6. Psa 56:5,6: "Every day they wrest my words: all their thoughts are against me for evil. They gather themselves together, they hide themselves, they mark my steps ('aqeb'), when they wait for my soul." But..."In God have I put my trust; I will not "be afraid what man can do unto me... Wilt not Thou deliver my feet from falling?" (vv 11,13).
  7. Psa 89:50,51: "Remember, Lord, the reproach of Thy servants; how I do bear in ray bosom the reproach of all the mighty people; wherewith thine enemies have... reproached the footsteps ('aqeb') of Thy Messiah."
  8. Song 1:8: When the Shullamite inquires where her beloved is to be found, she is counseled to follow the footsteps (or heels) of his flock. If we would follow in Christ's "heels", we will of course do as best we can what he did: use our "heels" to crush the head of the "serpent" Sin!
Psalm 72:9

A beautiful picture of the Kingdom age, modeled after the imperfect type of Solomon's reign. When Christ shall have dominion (Gen 1:28) from sea to sea, and from the rivers to the ends of the earth (Psa 72:8), then they that dwell in the wilderness will bow down before him, and his enemies (the "seed of the serpent") will lick the dust (Gen 3:14)!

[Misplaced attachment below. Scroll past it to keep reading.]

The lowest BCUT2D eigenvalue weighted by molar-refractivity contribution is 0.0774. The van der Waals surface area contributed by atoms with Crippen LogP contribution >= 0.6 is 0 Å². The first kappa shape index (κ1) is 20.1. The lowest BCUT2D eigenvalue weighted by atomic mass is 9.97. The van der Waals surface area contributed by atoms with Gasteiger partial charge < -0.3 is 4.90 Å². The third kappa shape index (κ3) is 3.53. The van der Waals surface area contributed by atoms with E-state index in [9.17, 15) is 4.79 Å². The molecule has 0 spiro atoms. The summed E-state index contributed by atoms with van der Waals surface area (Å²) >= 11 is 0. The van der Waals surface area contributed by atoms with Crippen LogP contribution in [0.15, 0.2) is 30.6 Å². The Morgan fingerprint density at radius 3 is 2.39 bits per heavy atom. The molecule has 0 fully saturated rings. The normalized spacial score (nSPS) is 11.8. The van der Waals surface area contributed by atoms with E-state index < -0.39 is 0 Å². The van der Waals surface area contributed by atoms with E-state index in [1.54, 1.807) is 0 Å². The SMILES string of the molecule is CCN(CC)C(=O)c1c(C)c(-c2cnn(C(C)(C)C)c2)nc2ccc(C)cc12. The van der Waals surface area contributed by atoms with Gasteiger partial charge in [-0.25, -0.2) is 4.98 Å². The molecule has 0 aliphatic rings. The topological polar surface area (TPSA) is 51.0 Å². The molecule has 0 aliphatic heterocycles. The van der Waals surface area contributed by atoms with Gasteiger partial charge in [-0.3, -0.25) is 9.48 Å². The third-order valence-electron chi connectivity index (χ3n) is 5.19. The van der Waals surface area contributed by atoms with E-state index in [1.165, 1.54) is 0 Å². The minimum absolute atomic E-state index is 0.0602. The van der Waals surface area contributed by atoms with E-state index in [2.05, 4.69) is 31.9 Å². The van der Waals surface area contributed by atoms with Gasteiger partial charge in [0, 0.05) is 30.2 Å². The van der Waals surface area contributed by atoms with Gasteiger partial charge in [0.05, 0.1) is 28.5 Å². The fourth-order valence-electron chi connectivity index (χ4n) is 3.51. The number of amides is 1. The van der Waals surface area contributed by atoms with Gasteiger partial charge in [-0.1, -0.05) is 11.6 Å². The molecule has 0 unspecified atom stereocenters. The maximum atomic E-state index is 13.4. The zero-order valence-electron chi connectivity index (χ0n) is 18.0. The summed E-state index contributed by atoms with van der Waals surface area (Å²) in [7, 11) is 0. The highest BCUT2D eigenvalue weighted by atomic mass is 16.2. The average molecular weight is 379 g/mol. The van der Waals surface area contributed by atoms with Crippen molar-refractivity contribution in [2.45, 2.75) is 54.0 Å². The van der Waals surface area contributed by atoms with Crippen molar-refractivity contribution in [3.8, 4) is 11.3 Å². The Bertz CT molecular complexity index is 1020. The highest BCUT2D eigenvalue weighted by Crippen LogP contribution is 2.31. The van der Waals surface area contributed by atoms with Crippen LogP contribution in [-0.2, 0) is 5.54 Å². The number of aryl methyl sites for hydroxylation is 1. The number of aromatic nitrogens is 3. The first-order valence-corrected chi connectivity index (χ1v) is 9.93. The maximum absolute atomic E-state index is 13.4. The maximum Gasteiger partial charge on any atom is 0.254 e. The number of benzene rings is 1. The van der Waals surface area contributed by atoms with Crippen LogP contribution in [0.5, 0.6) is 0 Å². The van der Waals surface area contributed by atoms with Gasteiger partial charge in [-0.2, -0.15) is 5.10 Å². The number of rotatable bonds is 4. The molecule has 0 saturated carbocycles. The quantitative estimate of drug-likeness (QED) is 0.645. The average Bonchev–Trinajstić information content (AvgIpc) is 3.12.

Psalm 91:13

This was a passage recognized even by Christ's tempter as prophetic of the Messiah, since vv 11,12 are quoted as justification for his casting himself down in the sight of all men (Mat 4:6; Luke 4:10). But Jesus understood that, while the prophecy applied to him, it could not be perfectly fulfilled until he had proven himself obedient unto the death of the cross. By a life of perfect obedience, and by a perfect sacrificial death, Jesus would "tread upon the adder" of sin (v 13). Thereafter, God would give His angels charge of Jesus (v 11), to bear him up from the grave (v 12); God would deliver him and exalt him to heaven (v 14) and show him His salvation (v 16).

In addition to obtaining salvation, Jesus would also receive dominion over all the wild beasts (v 13) -- indeed, over all creation (Col 1:15-23).